Marion Mahony Griffin
Marion Mahony was the first person Frank Lloyd Wright hired as he ramped up his
burgeoning new architectural practice in 1895. She was the second woman to graduate from MIT in 1894, and the first woman in the world to receive a license to practice architecture.
While with Wright, Mahony created some of the most recognized renderings of Wright's
groundbreaking Prairie style period. Her skills as a draftsperson and her ability to make a pencil create magic, have been heralded as the reason Wright's popularity grew in the early stages of his career. Her drawings captured the essence of the kind of building Wright was working so hard to create.
Her work was featured extensively in the 1910 Wasmuth Portfolio, a publication of
lithographic plates of Wright's work up until that time. The book brought Wright much acclaim in Europe, and once again credit was given to Mahony's drawings for much of that success.
When Wright fled the country in 1909, Mahony, and the few remaining employees, finished
the projects remaining on the studio drafting boards. She eventually married co-worker Walter Burley Griffin and the two of them relocated to Australia when the Griffins won the competition to oversee the building of Australia's new capital city, Canberra. Mahony Griffin urged her husband to enter the contest and her renderings tilted the award in their favor.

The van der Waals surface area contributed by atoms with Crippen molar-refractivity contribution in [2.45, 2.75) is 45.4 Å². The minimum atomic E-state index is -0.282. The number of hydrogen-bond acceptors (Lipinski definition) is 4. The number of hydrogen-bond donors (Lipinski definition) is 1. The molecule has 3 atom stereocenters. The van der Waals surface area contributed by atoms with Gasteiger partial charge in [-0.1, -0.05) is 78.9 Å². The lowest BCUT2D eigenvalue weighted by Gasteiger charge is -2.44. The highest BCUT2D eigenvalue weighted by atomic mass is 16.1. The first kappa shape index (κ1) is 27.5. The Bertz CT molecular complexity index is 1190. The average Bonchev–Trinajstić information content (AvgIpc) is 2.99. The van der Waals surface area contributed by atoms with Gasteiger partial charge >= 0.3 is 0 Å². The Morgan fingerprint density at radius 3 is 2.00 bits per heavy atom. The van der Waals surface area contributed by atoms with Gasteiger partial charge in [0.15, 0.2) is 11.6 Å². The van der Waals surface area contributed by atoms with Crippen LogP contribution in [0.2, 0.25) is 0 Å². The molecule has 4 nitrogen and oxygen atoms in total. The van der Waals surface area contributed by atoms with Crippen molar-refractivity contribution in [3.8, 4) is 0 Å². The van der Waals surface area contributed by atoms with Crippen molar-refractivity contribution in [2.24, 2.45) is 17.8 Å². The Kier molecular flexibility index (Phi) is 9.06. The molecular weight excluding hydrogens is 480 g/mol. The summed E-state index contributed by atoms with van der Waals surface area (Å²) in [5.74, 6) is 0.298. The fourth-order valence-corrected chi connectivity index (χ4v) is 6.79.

Barry Byrne, one of the draftsmen in Wright's Studio in 1909, recalled that Marion,
"...was the most talented member of Frank Lloyd Wright's staff ... Mr. Wright
would occasionally sit at Marion's board and work on her drawings, and I recall
one hilarious occasion when his work ruined the drawing. On that occasion
Andrew Willatzen, an outspoken member of the staff, loudly proclaimed that
Marion Mahony was Wright's superior as a draftsman. As a matter of fact, she was.
Wright took the statement of her superiority equably."
She died in 1961 at the age of 91.